Gay marriage, Gay topics and LGBT rights have been a brobdingnagian topical focus for Australian society, like most of the world since the beginning of the modern world. It’s debatable still, politically, socially and predominantly religiously wether society as a whole are more accepting of modern-day family units. Like most human rights issues history the proof that humanity takes centuries to shed it’s evil to wake up to its good. Gay marriage and LGBT rights is certainly on the forefront. As it has been for it seems an eternity waiting for a full wake up. The day when we look back at our governments, our society and say ” Can you believe that was an issue, ever?” Sadly is still a long way off.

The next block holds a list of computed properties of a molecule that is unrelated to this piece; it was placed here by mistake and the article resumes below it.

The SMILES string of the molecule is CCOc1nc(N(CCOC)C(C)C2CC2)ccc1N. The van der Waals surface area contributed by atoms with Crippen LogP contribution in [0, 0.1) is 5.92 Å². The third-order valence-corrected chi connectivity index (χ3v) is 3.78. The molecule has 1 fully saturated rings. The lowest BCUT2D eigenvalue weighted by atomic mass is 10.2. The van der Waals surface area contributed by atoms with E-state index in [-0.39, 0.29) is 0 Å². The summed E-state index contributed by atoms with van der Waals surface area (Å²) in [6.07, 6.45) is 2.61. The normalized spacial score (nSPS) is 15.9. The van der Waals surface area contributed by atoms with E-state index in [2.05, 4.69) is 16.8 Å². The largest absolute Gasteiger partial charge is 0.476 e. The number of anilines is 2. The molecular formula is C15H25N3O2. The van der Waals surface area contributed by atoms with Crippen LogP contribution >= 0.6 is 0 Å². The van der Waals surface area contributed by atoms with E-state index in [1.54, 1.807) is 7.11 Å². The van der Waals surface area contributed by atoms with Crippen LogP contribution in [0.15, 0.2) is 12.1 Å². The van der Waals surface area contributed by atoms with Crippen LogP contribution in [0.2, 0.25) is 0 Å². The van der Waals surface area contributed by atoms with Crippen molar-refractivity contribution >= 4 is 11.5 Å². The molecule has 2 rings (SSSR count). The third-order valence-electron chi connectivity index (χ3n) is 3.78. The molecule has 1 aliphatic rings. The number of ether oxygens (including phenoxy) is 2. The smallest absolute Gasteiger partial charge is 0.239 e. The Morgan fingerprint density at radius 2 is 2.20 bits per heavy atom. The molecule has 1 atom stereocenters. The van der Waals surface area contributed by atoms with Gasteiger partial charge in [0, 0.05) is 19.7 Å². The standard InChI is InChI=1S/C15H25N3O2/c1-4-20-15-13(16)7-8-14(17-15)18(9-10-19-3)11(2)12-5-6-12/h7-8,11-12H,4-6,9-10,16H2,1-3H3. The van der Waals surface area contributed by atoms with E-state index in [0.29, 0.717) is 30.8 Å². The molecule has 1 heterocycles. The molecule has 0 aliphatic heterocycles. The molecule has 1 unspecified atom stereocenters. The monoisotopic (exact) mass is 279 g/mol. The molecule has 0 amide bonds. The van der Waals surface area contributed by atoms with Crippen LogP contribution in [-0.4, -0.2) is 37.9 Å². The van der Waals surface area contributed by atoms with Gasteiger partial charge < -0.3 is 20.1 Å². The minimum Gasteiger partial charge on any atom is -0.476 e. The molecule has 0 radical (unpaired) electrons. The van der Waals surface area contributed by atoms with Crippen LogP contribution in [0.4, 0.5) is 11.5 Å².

The arts have been a pioneering agent for the gay community with TV shows like ‘Modern Family’, ‘Queer as Folk, and  ‘The L Word’ to name a few. Countless films, and art work. The arts IS the gay community and it has been since always. But rarely have we heard from the younger members, the children of the community, what it has been like for them growing up in a household different from most. Last year, ‘Gayby Baby’ the documentary (filmed in Sydney) interviewed children in same-sex parental households shone the spotlight on these sensational children whose wisdom and untarnished insight on the topic of same-sex marriage and family, revealed well-rounded, well-loved normal children. Dean Bryant has done the same with his biographical personal encounters with children young and old, turning their would be un-heard private stories into a play that has enormous heart. ‘Gaybies’ is a no frills, text supporting play. Both actors and writer/director have chosen to be true channeling vessels of truth, truth from the mouth of babes and once were babes of a minority community. It is very rare that you watch a show such as ‘Gaybies’ as an audience member and feel invited to respond, allowed to react with out reprimand, this was a rare communal experience which resulted in a love note delivered from the cast and crew to a receiving audience who blew kisses and a few tears in return. The sense of community, understanding and unity from actor to audience was an emotionally tangible experience. Dean Bryant has done a stellar job at representing a community with humility and respect, making the topic seem everyday and normal (which it is) reflecting that the family unit continues to evolve and be and needs no ones consent to thrive and raise wonderful members of society. A true testament to his craft, not getting in the way. As directors often can become pre-occupied with the stylistic aspects and aesthetic of a production which sacrifices the heart and essence of a story, Bryant did not do this which is commendable. Bryant’s direction in adults playing children was also delightful (which I normally despise with intensity.) Each actor choosing ONE aspect of a childs mannerisms to express adolescence, making that scene of the production a total highlight.